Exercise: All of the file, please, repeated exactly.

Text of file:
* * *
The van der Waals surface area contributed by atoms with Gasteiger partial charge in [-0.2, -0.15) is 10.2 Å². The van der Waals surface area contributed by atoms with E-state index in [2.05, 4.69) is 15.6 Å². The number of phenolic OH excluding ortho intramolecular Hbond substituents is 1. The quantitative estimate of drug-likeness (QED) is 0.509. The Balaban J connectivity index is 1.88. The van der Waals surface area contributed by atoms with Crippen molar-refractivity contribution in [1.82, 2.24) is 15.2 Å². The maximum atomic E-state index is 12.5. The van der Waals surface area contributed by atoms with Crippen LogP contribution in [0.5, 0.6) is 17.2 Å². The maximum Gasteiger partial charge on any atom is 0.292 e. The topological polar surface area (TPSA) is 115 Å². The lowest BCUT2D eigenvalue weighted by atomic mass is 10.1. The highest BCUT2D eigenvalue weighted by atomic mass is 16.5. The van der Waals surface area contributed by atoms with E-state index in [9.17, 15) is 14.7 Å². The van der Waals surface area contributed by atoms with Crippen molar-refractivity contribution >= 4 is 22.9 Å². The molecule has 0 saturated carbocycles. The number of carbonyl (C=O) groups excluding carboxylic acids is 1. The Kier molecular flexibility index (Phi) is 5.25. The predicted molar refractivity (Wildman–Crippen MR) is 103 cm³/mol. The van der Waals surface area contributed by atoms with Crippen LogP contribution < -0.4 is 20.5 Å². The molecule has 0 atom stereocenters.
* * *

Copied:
The van der Waals surface area contributed by atoms with Gasteiger partial charge in [-0.2, -0.15) is 10.2 Å². The van der Waals surface area contributed by atoms with E-state index in [2.05, 4.69) is 15.6 Å². The number of phenolic OH excluding ortho intramolecular Hbond substituents is 1. The quantitative estimate of drug-likeness (QED) is 0.509. The Balaban J connectivity index is 1.88. The van der Waals surface area contributed by atoms with Crippen molar-refractivity contribution in [1.82, 2.24) is 15.2 Å². The maximum atomic E-state index is 12.5. The van der Waals surface area contributed by atoms with Crippen LogP contribution in [0.5, 0.6) is 17.2 Å². The maximum Gasteiger partial charge on any atom is 0.292 e. The topological polar surface area (TPSA) is 115 Å². The lowest BCUT2D eigenvalue weighted by atomic mass is 10.1. The highest BCUT2D eigenvalue weighted by atomic mass is 16.5. The van der Waals surface area contributed by atoms with E-state index in [9.17, 15) is 14.7 Å². The van der Waals surface area contributed by atoms with Crippen molar-refractivity contribution >= 4 is 22.9 Å². The molecule has 0 saturated carbocycles. The number of carbonyl (C=O) groups excluding carboxylic acids is 1. The Kier molecular flexibility index (Phi) is 5.25. The predicted molar refractivity (Wildman–Crippen MR) is 103 cm³/mol. The van der Waals surface area contributed by atoms with Crippen LogP contribution < -0.4 is 20.5 Å². The molecule has 0 atom stereocenters.